The device may also comprise a loaded plunger or the like biasing device that engages the steering column when the safety shroud is locked in place. When the lock is opened, the plunger serves to force the housing from the ends or legs of the C-shaped clamp thereby facilitating easy removal of the device from about the ignition lock of the vehicle.
Numerous other objects, features and advantages of the invention will now become apparent upon a reading of the following detailed description taken in conjunction with the accompanying drawings in which:
FIG. 1 is a perspective view showing the device of the present invention fastened about the steering column of a vehicle;
FIG. 2 is a cross-sectional view through the device of the present invention in its position secured about the steering column;
FIG. 3 is a perspective view partially cut-a-way showing the device of the present invention in its interengaged position but not about the steering column; and
FIG. 4 is a cross-sectional plan view through the C-shaped band shown in FIG. 3.
Referring now to the drawings, there is shown a conventional steering column 10 and ignition lock 12 such as is found in the more recent models of automobiles manufactured in this country. A flasher button 14 is also typically shown extending from the steering column 10. The safety shroud in accordance with the present invention covers the ignition lock 12 to prevent theft of the vehicle. When the shroud is in place on the column, it covers the ignition lock 12 and a burglar cannot force the lock as it is inaccessible. Therefore, the steering column is maintained in its locked position in the conventional manner and even if the burglar is able to start the car, the car cannot be driven as the steering remains locked.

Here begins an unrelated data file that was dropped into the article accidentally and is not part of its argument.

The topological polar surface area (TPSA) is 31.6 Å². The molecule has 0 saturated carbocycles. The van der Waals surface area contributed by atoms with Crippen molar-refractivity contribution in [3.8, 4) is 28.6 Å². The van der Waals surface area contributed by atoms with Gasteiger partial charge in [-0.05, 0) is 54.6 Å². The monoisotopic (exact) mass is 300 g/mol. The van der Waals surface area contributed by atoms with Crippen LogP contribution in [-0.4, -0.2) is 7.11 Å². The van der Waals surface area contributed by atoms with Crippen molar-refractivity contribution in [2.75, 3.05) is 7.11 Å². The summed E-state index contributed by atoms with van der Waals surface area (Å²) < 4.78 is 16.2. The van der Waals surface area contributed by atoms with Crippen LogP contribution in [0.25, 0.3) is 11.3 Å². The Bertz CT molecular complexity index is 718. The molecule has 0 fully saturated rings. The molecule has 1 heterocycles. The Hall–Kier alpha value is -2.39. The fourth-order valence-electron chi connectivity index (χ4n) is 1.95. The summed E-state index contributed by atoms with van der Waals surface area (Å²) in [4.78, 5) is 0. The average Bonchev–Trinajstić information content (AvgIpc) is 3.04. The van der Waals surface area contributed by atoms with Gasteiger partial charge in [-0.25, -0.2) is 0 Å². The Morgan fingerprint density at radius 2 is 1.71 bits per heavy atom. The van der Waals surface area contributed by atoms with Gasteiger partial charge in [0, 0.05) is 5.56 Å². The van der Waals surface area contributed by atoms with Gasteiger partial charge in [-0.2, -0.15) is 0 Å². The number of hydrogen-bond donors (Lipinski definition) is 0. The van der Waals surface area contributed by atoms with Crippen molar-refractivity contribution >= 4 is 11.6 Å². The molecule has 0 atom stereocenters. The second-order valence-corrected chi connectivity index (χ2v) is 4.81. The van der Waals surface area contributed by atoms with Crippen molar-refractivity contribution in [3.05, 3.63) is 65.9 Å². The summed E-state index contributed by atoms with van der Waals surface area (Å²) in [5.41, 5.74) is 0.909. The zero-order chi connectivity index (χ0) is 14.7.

The safety shroud generally comprises a housing 16 and a C-shaped band 18. As shown in the drawings, the band 18 surrounds the steering column on the side opposite to the ignition lock 12 and the legs 26 and 28 fit into slots in opposite sides of the housing 16. The C-shaped band 18 is secured in place relative to the housing by means of a pair of latching devices 20 which are suitably pivotally mounted in the housing, one on each side of the housing adjacent the respective legs 26 and 28 of the band 18.
Each of the latching devices 20 includes a pivotal support member 21 which may include a pivot rod and end support blocks. Each latching device 20 includes a shoulder 22 that engages with a slot 24 on each of the legs 26 and 28 of the C-shaped band. A spring 23 associated with each latching device biases the latch so that the shoulder 22 moves into the slot 24 when the housing and band are interengaged.
A conventional key lock 30 is mounted in the housing 16. To accommodate the lock 30 there is provided a passage in the housing and a nut 31 secures the lock 30 in place. The rotating barrel of the lock includes tabs 33 and 35 which have cables 32 and 34 connected thereto respectively. The other ends of each of the cables 32 and 34 couple to the separately spaced latching devices 20. When the lock 30 is turned, the cables 32 and 34 pull the latching devices against the bias of the spring 23 so as to cause their shoulders 22 to disengage from the slots 24 so that the housing may be pulled from the C-shaped strap or band 18.